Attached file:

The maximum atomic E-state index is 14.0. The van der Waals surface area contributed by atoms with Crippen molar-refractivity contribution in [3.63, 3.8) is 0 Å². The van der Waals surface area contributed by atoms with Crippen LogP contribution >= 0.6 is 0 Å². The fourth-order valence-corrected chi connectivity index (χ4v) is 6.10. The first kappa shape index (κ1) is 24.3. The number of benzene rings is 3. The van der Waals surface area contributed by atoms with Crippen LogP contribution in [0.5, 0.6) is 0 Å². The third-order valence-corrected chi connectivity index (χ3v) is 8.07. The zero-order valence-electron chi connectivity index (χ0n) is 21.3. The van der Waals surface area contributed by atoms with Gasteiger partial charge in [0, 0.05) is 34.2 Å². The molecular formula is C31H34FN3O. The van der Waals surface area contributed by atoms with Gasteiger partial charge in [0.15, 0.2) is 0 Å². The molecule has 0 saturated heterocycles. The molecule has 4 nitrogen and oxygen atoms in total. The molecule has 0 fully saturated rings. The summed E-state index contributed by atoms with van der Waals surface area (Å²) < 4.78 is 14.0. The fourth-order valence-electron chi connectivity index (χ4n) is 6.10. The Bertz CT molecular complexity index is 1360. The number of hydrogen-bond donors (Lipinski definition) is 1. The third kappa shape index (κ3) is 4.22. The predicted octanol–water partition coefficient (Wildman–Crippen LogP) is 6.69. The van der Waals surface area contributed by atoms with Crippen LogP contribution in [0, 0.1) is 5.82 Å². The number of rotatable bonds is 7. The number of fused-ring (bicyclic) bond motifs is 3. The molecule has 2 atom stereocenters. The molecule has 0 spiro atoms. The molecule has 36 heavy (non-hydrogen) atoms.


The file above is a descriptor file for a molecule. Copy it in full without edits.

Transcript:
The maximum atomic E-state index is 14.0. The van der Waals surface area contributed by atoms with Crippen molar-refractivity contribution in [3.63, 3.8) is 0 Å². The van der Waals surface area contributed by atoms with Crippen LogP contribution >= 0.6 is 0 Å². The fourth-order valence-corrected chi connectivity index (χ4v) is 6.10. The first kappa shape index (κ1) is 24.3. The number of benzene rings is 3. The van der Waals surface area contributed by atoms with Crippen LogP contribution in [0.5, 0.6) is 0 Å². The third-order valence-corrected chi connectivity index (χ3v) is 8.07. The zero-order valence-electron chi connectivity index (χ0n) is 21.3. The van der Waals surface area contributed by atoms with Gasteiger partial charge in [0, 0.05) is 34.2 Å². The molecular formula is C31H34FN3O. The van der Waals surface area contributed by atoms with Gasteiger partial charge in [0.15, 0.2) is 0 Å². The molecule has 0 saturated heterocycles. The molecule has 4 nitrogen and oxygen atoms in total. The molecule has 0 fully saturated rings. The summed E-state index contributed by atoms with van der Waals surface area (Å²) < 4.78 is 14.0. The fourth-order valence-electron chi connectivity index (χ4n) is 6.10. The Bertz CT molecular complexity index is 1360. The number of hydrogen-bond donors (Lipinski definition) is 1. The third kappa shape index (κ3) is 4.22. The predicted octanol–water partition coefficient (Wildman–Crippen LogP) is 6.69. The van der Waals surface area contributed by atoms with Crippen LogP contribution in [0, 0.1) is 5.82 Å². The number of rotatable bonds is 7. The number of fused-ring (bicyclic) bond motifs is 3. The molecule has 2 atom stereocenters. The molecule has 0 spiro atoms. The molecule has 36 heavy (non-hydrogen) atoms.